Fielding will be a challenge for the sub-continental teams

At this World Cup, the two new balls — like in the 1992 edition — could have a major impact. Batting sides will have to get used to the bounce, especially in Brisbane and Perth. By Shreedutta Chidananda.

Whatever opinion Kevin Pietersen may hold of Yuvraj Singh’s bowling, it can be safely said that India would not have won the World Cup in 2011 without it. His shuffle to the crease, off three paces, did not exhilarate anybody, but Yuvraj’s 15 wickets at 25.13 proved critical in India’s march to victory.

Four years on, M.S. Dhoni is left pondering over the composition of his bowling group, not because Yuvraj has not been selected but because, in his opinion, the new rules have killed off that role. On October 30, 2012, the ICC’s new rules for One-Day cricket came into force. Two new balls and only four fielders outside the 30-yard circle in the Powerplay overs: both meant to enliven the middle overs and draw more crowds.

India, like all teams, fretted over the rules. Ahead of the Champions Trophy in June 2013, India’s first tournament outside the subcontinent under the new stipulations, Dhoni’s biggest worry was adapting to them. “We will have to adjust to the new rule of five fielders being inside, the length they need to bowl, how quickly they adapt to the wicket, which areas to bowl,” he said.

Pitches in England and Wales, though, were kept dry, clearly with an eye on the imminent Ashes series. India’s bowlers thrived and in the final, England stuttered on a surface more hospitable to the opponent.

It was when Australia came visiting later that year, though, that the first serious rumblings of discontent were heard. In an ODI series that challenged perceptions and previously-used yardsticks, both teams racked up scores that were mind-boggling. Totals crossed 300 nine times in 11 innings, with India chasing down 350 twice.

“I think it is something that we need to sit and think about if 350 is the new 280 or 290 or 300,” Dhoni felt during that tournament. “With the rule changes and everything, most of the bowlers are getting smashed with the extra fielder inside. Even the best of the bowlers, the fast bowlers, are bowling with third man and fine leg up.”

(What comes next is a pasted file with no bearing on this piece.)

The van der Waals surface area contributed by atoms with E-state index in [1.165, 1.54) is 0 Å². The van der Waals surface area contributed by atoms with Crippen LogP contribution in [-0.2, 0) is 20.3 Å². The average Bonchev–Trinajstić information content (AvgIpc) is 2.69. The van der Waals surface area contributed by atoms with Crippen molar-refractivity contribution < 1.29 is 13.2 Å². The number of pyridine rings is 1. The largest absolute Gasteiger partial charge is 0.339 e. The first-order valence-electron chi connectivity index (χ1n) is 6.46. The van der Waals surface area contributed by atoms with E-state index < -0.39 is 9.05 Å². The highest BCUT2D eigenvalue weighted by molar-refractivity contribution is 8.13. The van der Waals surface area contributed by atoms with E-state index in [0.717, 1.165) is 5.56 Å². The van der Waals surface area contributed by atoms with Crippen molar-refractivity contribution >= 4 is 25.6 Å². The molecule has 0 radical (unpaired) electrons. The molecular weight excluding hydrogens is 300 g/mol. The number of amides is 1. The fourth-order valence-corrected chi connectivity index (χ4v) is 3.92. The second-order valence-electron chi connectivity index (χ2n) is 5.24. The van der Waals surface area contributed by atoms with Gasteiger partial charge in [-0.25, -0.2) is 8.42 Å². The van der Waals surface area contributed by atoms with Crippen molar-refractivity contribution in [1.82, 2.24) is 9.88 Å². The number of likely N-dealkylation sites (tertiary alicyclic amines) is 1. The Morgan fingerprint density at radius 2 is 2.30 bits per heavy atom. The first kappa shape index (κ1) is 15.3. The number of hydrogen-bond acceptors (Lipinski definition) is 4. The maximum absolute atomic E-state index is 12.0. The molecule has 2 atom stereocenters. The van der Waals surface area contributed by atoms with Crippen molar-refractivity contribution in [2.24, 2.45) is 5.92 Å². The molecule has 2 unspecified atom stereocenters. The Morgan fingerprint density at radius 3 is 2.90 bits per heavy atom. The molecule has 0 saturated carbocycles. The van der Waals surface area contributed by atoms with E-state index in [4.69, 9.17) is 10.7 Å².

He sympathised with bowlers on both sides. “It was more of a fight as to which side bowls less badly. With the extra fielder inside, if you are slightly off target, it goes for a boundary. A few of the bowlers are disappointed, they actually feel it will be better off to put a bowling machine there. I don’t know where it is going. Is it good in the long run that we are seeing, for seven hours, only fours and sixes?”

There’s been a modification to the field restrictions since, with the Powerplay overs reduced to 15 (first 10 overs mandatory; 5 overs of batting powerplay thereafter). At this World Cup, the two new balls — like in the 1992 edition — could have a major impact. Batting sides will have to get used to the bounce, especially in Brisbane and Perth.

India was undone by Steven Finn’s steep climbers at the ’Gabba in the Carlton Mid ODI series and will have to improve in that regard. The ball will swing conventionally for a longer time, while reverse swing goes out of the picture. But a harder ball will also help batsmen strike it better. In, say, the 34th over, when the ball was previously changed because it got muddy, each ball will technically be only 17 overs old. Spinners will largely be used defensively by their captains. For seamers there lie opportunities to take early wickets, but the risks if they fail are equally high.

The biggest challenge for sub-continental teams, however, will be to their fielding. On Australia’s giant grounds — the ICC chief executive Dave Richardson has spoken of boundaries being pushed back to 90 yards where possible — the presence of only four men outside the ring demands speed and discipline in the outfield. Fast bowlers cannot be hidden at third man and fine leg any longer and catches need to stick.

If the Carlton Mid ODI series is to be any template, then totals, in Australia, should not be enormous. In New Zealand, with its short boundaries in certain venues, scores could be reined in by making pitches friendlier to seam bowlers. Early signs are not encouraging, though, with New Zealand crossing 300 thrice already (and 350 twice) in eight completed ODIs this calendar year.

To a certain extent, the idea that part-time bowlers and spinners have suffered is a myth. Since the rule changes were implemented in October 2012, Ravindra Jadeja has been India’s highest wicket-taker, with 77 victims at 28.57, with an economy rate of 4.64. R. Ashwin has taken 64 wickets and gone at over five an over — more than his career average — but it is certainly not the disaster it has been portrayed to be.

“Overall, we are seeing that the total runs scored in an innings have more or less remained constant,” Richardson said in December 2013.

“The average runs in a One-Day innings is about 250 and the data shows that the only change is that a higher percentage of those 250 is scored in boundaries, as opposed to ones and twos. This is one of the reasons why we introduced the fielding restrictions in the first place, to try and make the game more attacking and more exciting. There are more wickets falling and more boundaries being scored and the totals on an average are remaining the same.”